Wednesday, September 29, 2010

Boceprevir – Experimental Drug for Chronic Hepatitis C Infection

Under development by Schering-Plough, boceprevir is an oral HCV protease inhibitor indicated for the treatment of chronic infection with hepatitis C (HCV). It is currently in Phase III development.

Few treatment options for HCV infection
HCV is an infection of the liver caused by the hepatitis C virus. It is most commonly transmitted by blood-to-blood contact. Before routine screening for HCV, people were at risk of contracting HCV infection through the use of contaminated blood products in blood transfusions (post-transfusion hepatitis). It is common in HIV positive patients: about a third of all HIV patients are co-infected with HCV.

While some people infected with HCV spontaneously clear the infection, for the majority of patients HCV is a chronic disease. Current treatment options for patients with chronic HCV are limited. At present, standard treatment of HCV infection usually consists of oral ribavirin, a nucleoside analogue, in combination with a pegylated interferon, which is administered by injection.
"There is a need for new and improved drugs to treat this serious and potentially fatal liver disease."
The aim is to achieve a sustained virological response (SVR), in which HCV is no longer detectable in the blood for six months after the cessation of treatment. Most patients undergo treatment for an initial 12 weeks, with responders often continuing for periods of up to 48 weeks. Patients with HIV/HCV co-infections may require even longer periods of treatment.
Because many patients with chronic HCV infection fail to respond to current therapy, or respond only poorly, there is a need for new and improved drugs to treat this serious and potentially fatal liver disease.

Direct antiviral therapy for HCV
Currently approved treatments for chronic HCV infection are designed to boost the host's immune response to help eradicate the virus. In contrast, Schering-Plough's boceprevir is designed to directly attack the virus by inhibiting protease enzymes that are critical to HCV replication. Clinical studies suggest that it is a potent addition to standard therapies in patients with HCV genotype-1, the most common and hardest form of HCV to treat.
In HCV SPRINT-1, a Phase II study in 595 treatment-naïve patients with chronic HCV genotype 1, treatment with boceprevir improved viral clearance rates in comparison with standard therapy alone. In this 48-week study, SVR rate at 12 weeks after the end of treatment was 74% in patients who received four weeks of peginterferon alfa-2b and ribavirin before the addition of boceprevir 800mg tid (standard therapy lead-in), compared to 38% for patients receiving 48 weeks of standard therapy alone.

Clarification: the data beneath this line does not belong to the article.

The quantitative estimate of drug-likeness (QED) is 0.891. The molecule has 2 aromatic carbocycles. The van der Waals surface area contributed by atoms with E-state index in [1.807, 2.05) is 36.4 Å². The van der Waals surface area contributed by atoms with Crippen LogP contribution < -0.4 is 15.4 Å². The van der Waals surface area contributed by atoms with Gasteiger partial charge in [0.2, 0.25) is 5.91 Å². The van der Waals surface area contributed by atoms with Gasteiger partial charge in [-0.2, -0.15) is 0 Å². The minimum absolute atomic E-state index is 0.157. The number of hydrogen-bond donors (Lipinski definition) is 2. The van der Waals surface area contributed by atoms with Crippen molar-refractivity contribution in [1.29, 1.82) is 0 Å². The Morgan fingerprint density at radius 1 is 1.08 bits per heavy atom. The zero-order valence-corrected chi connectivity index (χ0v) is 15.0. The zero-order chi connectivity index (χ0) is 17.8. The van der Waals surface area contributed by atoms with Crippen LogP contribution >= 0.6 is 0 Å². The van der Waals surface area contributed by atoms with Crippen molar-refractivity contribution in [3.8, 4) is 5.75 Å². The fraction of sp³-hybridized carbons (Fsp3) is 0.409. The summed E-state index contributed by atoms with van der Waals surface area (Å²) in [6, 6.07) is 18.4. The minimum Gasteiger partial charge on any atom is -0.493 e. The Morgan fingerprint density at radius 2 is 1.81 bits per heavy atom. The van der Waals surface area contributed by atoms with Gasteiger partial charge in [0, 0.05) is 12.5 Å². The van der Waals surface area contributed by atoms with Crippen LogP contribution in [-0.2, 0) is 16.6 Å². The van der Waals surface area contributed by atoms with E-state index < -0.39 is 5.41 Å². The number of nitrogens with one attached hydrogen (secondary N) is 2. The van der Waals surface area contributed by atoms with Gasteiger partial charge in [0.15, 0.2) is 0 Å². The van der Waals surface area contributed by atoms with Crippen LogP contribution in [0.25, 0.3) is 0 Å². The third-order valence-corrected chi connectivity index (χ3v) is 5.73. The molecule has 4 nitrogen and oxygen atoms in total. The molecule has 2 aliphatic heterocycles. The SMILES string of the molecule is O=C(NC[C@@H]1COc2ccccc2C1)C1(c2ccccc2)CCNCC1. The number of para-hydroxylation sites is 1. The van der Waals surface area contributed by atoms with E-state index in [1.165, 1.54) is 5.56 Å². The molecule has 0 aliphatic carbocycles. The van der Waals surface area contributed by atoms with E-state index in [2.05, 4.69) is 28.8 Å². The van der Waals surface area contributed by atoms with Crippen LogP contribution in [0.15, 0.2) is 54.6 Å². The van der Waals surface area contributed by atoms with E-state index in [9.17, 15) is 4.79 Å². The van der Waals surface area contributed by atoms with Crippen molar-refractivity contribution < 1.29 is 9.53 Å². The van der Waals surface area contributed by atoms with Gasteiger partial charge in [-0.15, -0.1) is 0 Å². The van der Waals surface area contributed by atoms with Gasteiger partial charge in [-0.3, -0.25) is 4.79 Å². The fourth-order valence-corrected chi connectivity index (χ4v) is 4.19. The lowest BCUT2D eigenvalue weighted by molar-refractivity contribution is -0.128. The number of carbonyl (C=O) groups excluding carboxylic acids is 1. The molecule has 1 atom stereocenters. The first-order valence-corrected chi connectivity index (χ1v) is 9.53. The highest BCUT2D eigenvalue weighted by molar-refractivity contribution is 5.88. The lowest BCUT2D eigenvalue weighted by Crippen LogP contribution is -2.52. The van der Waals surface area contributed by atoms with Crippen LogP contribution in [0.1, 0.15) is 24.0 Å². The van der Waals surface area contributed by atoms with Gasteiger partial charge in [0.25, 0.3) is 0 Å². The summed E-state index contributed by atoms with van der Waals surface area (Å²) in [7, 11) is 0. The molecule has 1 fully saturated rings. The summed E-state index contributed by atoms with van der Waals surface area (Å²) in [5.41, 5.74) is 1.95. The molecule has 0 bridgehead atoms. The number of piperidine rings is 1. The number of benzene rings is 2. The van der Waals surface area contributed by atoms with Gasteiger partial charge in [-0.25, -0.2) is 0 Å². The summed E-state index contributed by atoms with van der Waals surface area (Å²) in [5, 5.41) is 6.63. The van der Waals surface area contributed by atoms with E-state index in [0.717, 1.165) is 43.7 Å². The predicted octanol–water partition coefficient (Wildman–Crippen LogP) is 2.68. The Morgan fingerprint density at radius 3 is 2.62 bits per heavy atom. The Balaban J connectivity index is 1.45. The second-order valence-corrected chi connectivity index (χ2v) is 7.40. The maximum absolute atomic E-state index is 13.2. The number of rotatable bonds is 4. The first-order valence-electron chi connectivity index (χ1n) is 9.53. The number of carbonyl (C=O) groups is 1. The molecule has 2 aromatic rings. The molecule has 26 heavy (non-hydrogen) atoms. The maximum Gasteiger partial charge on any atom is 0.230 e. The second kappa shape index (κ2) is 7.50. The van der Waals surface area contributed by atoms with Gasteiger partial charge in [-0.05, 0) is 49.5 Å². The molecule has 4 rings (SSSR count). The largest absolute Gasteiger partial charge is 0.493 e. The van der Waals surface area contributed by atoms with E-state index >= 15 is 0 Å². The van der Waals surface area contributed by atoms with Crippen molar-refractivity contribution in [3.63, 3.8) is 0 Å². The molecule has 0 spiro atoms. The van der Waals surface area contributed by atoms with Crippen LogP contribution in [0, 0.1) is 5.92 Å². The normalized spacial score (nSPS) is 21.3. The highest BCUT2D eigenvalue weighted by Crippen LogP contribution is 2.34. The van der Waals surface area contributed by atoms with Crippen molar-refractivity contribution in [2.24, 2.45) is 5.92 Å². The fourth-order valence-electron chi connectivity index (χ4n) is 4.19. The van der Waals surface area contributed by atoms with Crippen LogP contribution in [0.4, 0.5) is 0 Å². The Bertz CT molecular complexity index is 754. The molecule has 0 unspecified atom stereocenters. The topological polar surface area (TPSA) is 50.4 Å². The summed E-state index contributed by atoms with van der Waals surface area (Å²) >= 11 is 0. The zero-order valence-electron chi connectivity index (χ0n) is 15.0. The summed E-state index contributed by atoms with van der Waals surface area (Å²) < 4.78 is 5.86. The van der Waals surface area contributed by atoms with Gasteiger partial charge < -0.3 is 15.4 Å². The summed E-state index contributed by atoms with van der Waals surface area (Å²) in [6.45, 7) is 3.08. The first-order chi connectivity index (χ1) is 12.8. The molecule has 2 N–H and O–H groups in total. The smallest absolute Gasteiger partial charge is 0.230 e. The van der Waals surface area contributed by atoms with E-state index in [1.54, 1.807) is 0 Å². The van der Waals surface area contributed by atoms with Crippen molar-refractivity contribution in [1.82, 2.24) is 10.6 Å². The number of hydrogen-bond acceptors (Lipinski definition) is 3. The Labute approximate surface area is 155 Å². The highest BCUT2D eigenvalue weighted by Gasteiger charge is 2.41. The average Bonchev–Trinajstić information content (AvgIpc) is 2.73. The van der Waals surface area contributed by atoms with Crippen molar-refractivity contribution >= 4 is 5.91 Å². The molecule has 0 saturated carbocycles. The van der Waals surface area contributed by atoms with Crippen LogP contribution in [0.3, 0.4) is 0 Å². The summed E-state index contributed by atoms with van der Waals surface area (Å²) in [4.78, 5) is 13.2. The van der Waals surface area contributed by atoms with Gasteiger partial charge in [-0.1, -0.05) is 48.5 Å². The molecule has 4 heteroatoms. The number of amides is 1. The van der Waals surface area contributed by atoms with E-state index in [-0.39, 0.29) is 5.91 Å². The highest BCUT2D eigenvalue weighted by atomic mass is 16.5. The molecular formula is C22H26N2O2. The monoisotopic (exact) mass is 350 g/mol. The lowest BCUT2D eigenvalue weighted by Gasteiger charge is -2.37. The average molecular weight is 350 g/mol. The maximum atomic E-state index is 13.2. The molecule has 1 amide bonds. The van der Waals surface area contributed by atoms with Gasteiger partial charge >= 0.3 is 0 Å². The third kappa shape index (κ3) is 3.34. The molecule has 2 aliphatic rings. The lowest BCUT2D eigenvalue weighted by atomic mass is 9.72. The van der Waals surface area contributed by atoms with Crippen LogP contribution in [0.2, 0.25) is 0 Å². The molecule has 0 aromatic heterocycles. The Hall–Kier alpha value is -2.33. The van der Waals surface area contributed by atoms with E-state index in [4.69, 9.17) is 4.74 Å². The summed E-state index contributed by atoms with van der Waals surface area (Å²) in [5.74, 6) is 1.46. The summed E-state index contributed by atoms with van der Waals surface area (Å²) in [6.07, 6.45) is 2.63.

SVR at 12 weeks was 66% in patients who received 48 weeks of boceprevir in combination with peginterferon alfa-2b and ribavirin from the beginning of treatment (standard therapy lead-in). For patients who received the standard therapy lead-in and experienced a rapid virological response (undetectable HCV-RNA in plasma after four weeks of boceprevir treatment), SVR was 82% in the 28-week regimen and 92% in the 48-week regimen.
Boceprevir has also demonstrated efficacy in HCV patients who failed to respond to prior treatment with peginterferon alfa-2b/ribavirin combination therapy. These so-called "null nonresponders" constitute the most difficult to treat HCV patient population.

Boceprevir advances to Phase III development
On the back of successful Phase II studies, boceprevir progressed to Phase III development where it is being studied in combination with peginterferon alpha-2b and ribavirin.
"Boceprevir is designed to directly attack the virus by inhibiting protease enzymes critical to HCV replication."

One trial was to focus on treatment-naïve patients (HCV SPRINT-2), while the second was to enrol patients who have failed previous treatments including both relapsers and non-responders (HCV RESPOND-2). The two tests are randomised, double-blind, placebo-controlled trials running concurrently.
Schering completed enrolment of patients for SPRINT-2 in January 2009. Patient enrolment for RESPOND-2 was completed in November 2008. About 1,500 patients have been enrolled in centres across the US and other international sites. The trials are expected to be completed by mid-2010.

Marketing commentary
Estimates from the WHO suggest that as much as 3% of the world's population has HCV, 80% of whom are chronically infected. It is a major cause of liver cirrhosis and liver cancer.
Current drug therapy offers benefit to some patients with chronic HCV infection: about 30–50% of patients respond to combination peginterferon alpha-2b/ribavirin therapy. Nonetheless, a large treatment gap remains for which HCV protease inhibitors represent a potentially important new class of drugs

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